High Cholesterol Is Not Sexy

There is nothing exotic or romantic about cholesterol; a waxy, fat-based substance that defines our cardiovascular health risk profile. Then why is it, that it is the topic of dinner conversations and long walks on the beach?  I think it is because of the idea that cholesterol is something we can impact or change.  As a dietitian, there is no greater thrill than to see the results of my clients hard work be revealed in the lowering of their cholesterol.  By focusing on four main areas of your diet you can put the “les” back in cholesterol and improve your complete health profile.

Cholesterol is manufactured in your liver, so it makes sense that when we eat animal-based foods there is going to be cholesterol in them (because their liver makes cholesterol too!)  Our own livers make up to 4,000 mg of cholesterol per day, so it is important that we limit the amount of cholesterol we get in our diets.  The American Heart Association recommends that cholesterol intakes be limited to less than 300 mg per day.  To put that number in perspective, 1 egg has 213 mg of cholesterol (all of which is in the yolk), and one 4-ounce hamburger has about 100 mg of cholesterol.  To see a complete list of the cholesterol content in common foods visit this link.  A great way to decrease your daily cholesterol intake is to change a couple of meals each week from animal-based meals to vegetarian based ones.  Several studies have confirmed that following a vegetarian or vegan diet helps to keep cholesterol levels in a desirable range.

Total Caloric intake impacts our cholesterol more than most people think.  Overconsumption leads to weight gain, and we know being overweight increases our cholesterol and risk for heart disease.  Most adults require between 1500 and 2500 calories per day depending on gender, height, weight, age and activity level.  Great websites including www.calorieking.com and www.myfitnesspal.com allow you to determine and track your target daily caloric intake thus helping you to keep calories in check each and every day.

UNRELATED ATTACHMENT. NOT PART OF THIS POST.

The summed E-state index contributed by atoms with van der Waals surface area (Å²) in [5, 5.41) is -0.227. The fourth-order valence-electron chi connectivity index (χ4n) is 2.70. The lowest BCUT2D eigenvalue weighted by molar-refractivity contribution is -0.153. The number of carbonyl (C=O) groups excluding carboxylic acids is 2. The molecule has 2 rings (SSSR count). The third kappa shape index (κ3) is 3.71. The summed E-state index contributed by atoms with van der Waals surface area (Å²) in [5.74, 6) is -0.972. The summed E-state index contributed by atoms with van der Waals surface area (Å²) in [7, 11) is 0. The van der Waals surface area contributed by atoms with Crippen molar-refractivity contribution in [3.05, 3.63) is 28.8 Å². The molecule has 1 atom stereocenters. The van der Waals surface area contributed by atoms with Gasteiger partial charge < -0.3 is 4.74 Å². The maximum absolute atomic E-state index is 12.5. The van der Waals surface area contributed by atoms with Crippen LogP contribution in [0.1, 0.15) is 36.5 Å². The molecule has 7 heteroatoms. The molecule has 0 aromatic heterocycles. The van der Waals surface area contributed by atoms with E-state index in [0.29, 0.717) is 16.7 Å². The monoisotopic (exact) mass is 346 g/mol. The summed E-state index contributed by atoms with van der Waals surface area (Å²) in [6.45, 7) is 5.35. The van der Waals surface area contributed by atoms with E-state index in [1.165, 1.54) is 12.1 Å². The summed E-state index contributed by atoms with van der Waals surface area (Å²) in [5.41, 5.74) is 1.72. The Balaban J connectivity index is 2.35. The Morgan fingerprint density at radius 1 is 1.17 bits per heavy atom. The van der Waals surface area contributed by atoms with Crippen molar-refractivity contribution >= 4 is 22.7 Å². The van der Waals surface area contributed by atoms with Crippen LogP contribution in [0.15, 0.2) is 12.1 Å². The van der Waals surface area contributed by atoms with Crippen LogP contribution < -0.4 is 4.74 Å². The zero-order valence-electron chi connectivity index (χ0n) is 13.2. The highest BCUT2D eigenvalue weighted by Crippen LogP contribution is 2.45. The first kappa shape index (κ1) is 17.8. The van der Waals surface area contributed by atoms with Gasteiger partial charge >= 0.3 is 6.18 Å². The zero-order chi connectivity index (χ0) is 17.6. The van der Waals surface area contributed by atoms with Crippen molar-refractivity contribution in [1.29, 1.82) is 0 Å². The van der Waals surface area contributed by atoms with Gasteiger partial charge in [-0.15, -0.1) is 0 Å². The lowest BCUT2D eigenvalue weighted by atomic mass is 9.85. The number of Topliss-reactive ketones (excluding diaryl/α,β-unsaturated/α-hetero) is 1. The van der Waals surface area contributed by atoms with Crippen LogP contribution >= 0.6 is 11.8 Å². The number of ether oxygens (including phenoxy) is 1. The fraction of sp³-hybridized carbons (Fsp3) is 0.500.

Fitting in fiber is essential to keeping cholesterol levels low.  Fiber is helpful in this area in two main ways.  First, fiber plays a unique role in the small intestine where is literally binds to cholesterol in the food that we have eaten and helps to excrete that cholesterol before it ever enters our blood stream.  The fiber content in foods like Cheerios and Quaker oatmeal is what allows them to boast about their ability to lower your cholesterol.  Secondly, fiber helps to keep us feeling fuller for longer, thus reducing our daily intake and cravings for sweets.  Adults need 25-35 mg of cholesterol each day.  Children need 5 + their age grams of fiber each day.  Fiber intake should be spread throughout the day and be included in part of each meal.  Fiber is found naturally in foods like whole grain breads, cereals, pastas, rice, fruits, vegetables, beans, lentils and popcorn.

Last but certainly not least is the requirement to change the types of fats you include in your daily diet.  There are fats that are actually good for us.  Those are the ones that help to keep your HDL (happy cholesterol) high, while keeping your LDL (lousy cholesterol) low.  The types of magical fats that I am referring to are monounsaturated fats and a certain type of polyunsaturated fats called omega-3 fats.  These fats found in olive oil, canola oil, avocados, nuts, fish and flaxseed should be included in small servings two to three times each day.  Other fats including saturated fat (butter,high-fat dairy, and meats), and trans-fats (margarine and processed liquid vegetable oils) negatively impact our cholesterol by making our total cholesterol and our LDL cholesterol go up. Many Americans were raised putting butter on everything.  While removing butter from your daily routine may seem like a daunting task, rest assured that your taste buds will adapt.  In fact, it only takes your body about three weeks to adjust to a new way of eating.

There are very few things in life that we actually have control over.  While some people have a genetic predisposition toward high cholesterol, the majority of us can control our cholesterol and should feel empowered and mandated to do so.  After all, the only thing less romantic to talk about besides cholesterol is a heart attack.